10 Body Parts Hiding in the Dictionary

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psphotogoraph/iStock via Getty Images

If a person capitulates, then they surrender, or cede to another’s opinion. But originally—and, one finds with a bit of etymological digging, quite literally—a capitulation was an agreement drawn up under chapters or headings, and in that sense the word traces its way back to caput, a Latin word meaning head. A chapter, for that matter, means a "little head."

But chapter and capitulate aren’t the only "head" words in the dictionary (so to speak). A capital city refers to a head city. A captain is one who stands at the head of others. If something capsizes, then it sinks head first. Precipices take their name from a Latin word meaning headlong or headfirst. And even though the biceps and triceps muscles might be in the arm, they actually mean two- and three-headed.

And if that last one sounds confusing, there’s a whole jumble of other body parts in the dictionary.

1. Genuine

The word genuine originally referred to things that were natural or innate, rather than acquired or added later. In that sense, one explanation claims that it derives from gignere, a Latin verb meaning to birth or to beget, but a more imaginative (and no less likely) theory is that the word actually comes from genu, the Latin word for knee. According to this theory, a father would acknowledge the paternity of his genuine offspring by placing his child on his knee, and from there, the use of the word to mean authentic or real emerged.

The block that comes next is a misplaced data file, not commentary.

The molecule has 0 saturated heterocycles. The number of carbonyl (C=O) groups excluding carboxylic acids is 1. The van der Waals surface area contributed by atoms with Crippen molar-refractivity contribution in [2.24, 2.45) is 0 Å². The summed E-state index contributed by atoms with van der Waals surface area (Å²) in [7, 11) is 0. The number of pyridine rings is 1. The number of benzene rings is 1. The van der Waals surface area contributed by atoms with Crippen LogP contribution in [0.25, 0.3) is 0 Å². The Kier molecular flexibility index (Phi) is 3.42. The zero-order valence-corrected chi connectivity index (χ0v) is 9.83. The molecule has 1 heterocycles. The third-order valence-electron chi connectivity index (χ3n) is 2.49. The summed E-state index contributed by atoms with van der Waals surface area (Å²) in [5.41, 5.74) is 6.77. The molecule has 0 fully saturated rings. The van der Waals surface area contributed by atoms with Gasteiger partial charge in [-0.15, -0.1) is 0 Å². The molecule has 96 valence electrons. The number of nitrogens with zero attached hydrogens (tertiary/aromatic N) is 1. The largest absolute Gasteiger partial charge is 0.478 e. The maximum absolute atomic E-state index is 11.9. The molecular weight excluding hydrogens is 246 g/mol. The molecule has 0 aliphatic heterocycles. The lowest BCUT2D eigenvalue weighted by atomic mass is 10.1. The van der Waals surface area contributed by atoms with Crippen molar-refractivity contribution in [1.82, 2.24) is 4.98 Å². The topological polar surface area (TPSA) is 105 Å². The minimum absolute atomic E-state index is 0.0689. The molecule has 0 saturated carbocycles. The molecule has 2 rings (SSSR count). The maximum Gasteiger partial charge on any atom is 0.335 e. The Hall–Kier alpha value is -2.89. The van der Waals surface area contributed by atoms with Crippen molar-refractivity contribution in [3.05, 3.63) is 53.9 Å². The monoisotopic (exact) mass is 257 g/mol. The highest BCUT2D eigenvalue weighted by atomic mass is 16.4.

2. Hypochondriac

The hypochondrium is a region of the upper abdomen lying below (hypo) the cartilage of the ribs and breastbone (chondros). Problems affecting the visceral organs inside the hypochondrium—the liver, the gall bladder and the spleen, among others—were once said to cause melancholic feelings or ill health, and ultimately the entire hypochondriac region gave its name to a morbid obsession with ill health.

3. Date

The date you write at the top of a letter comes from the same root as data, and derives from a Latin word meaning "given"—the idea being that a letter would be dated when it was given over to be delivered. The date that you eat, however, is entirely unrelated: Its name comes, via French and Latin, from the Greek word for finger, daktylos, because the date palm’s fruits or leaves are supposedly shaped like human fingers.

4. Gargoyle

There’s a reason why gargoyles are hideous figures with their mouths open: They take their name from the Old French word for throat, gargoule, and their open mouths are used to channel rainwater away from the main structure of a building.

5. Hysteria

The hysterical symptoms or hysterics of someone suffering from hysteria were once wrongly believed to be unique to women. As a result, they were blamed on disorders or imbalances of the uterus. The word hysteria and all its derivatives come from the Greek word for the womb, hystera. Incidentally, the use of hysterical to describe something that sends you into uncontrollable fits of laughter emerged in the mid-1900s.